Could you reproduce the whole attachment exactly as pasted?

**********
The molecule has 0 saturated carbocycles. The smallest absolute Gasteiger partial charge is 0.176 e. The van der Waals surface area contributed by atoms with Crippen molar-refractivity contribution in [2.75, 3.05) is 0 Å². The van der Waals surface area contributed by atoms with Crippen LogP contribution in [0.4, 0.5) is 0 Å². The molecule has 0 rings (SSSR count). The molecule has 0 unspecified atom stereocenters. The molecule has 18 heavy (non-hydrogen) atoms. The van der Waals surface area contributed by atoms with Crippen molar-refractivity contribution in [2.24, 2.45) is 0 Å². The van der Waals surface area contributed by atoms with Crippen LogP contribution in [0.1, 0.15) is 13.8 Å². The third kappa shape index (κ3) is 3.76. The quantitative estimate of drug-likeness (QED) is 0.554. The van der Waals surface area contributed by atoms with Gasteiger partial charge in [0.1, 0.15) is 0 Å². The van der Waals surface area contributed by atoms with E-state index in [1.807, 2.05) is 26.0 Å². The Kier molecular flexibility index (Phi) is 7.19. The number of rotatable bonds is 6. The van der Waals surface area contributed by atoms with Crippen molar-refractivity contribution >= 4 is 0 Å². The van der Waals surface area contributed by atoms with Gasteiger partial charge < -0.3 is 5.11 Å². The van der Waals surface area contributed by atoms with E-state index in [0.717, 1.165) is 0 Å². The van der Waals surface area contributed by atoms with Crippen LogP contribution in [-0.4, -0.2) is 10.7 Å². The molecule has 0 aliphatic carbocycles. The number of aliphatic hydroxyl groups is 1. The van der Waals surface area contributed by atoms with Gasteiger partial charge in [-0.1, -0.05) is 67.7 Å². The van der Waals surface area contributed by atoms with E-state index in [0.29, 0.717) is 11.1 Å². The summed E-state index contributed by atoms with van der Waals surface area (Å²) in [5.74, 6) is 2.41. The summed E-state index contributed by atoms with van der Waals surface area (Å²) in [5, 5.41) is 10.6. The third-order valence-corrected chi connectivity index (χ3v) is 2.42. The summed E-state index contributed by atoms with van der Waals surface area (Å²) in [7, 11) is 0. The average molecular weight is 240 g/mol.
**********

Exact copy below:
The molecule has 0 saturated carbocycles. The smallest absolute Gasteiger partial charge is 0.176 e. The van der Waals surface area contributed by atoms with Crippen molar-refractivity contribution in [2.75, 3.05) is 0 Å². The van der Waals surface area contributed by atoms with Crippen LogP contribution in [0.4, 0.5) is 0 Å². The molecule has 0 rings (SSSR count). The molecule has 0 unspecified atom stereocenters. The molecule has 18 heavy (non-hydrogen) atoms. The van der Waals surface area contributed by atoms with Crippen molar-refractivity contribution in [2.24, 2.45) is 0 Å². The van der Waals surface area contributed by atoms with Crippen LogP contribution in [0.1, 0.15) is 13.8 Å². The third kappa shape index (κ3) is 3.76. The quantitative estimate of drug-likeness (QED) is 0.554. The van der Waals surface area contributed by atoms with Gasteiger partial charge in [0.1, 0.15) is 0 Å². The van der Waals surface area contributed by atoms with E-state index in [1.807, 2.05) is 26.0 Å². The Kier molecular flexibility index (Phi) is 7.19. The number of rotatable bonds is 6. The van der Waals surface area contributed by atoms with Crippen molar-refractivity contribution >= 4 is 0 Å². The van der Waals surface area contributed by atoms with Gasteiger partial charge < -0.3 is 5.11 Å². The van der Waals surface area contributed by atoms with E-state index in [0.717, 1.165) is 0 Å². The van der Waals surface area contributed by atoms with Crippen LogP contribution in [-0.4, -0.2) is 10.7 Å². The molecule has 0 aliphatic carbocycles. The number of aliphatic hydroxyl groups is 1. The van der Waals surface area contributed by atoms with Gasteiger partial charge in [-0.1, -0.05) is 67.7 Å². The van der Waals surface area contributed by atoms with E-state index in [0.29, 0.717) is 11.1 Å². The summed E-state index contributed by atoms with van der Waals surface area (Å²) in [5.74, 6) is 2.41. The summed E-state index contributed by atoms with van der Waals surface area (Å²) in [5, 5.41) is 10.6. The third-order valence-corrected chi connectivity index (χ3v) is 2.42. The summed E-state index contributed by atoms with van der Waals surface area (Å²) in [7, 11) is 0. The average molecular weight is 240 g/mol.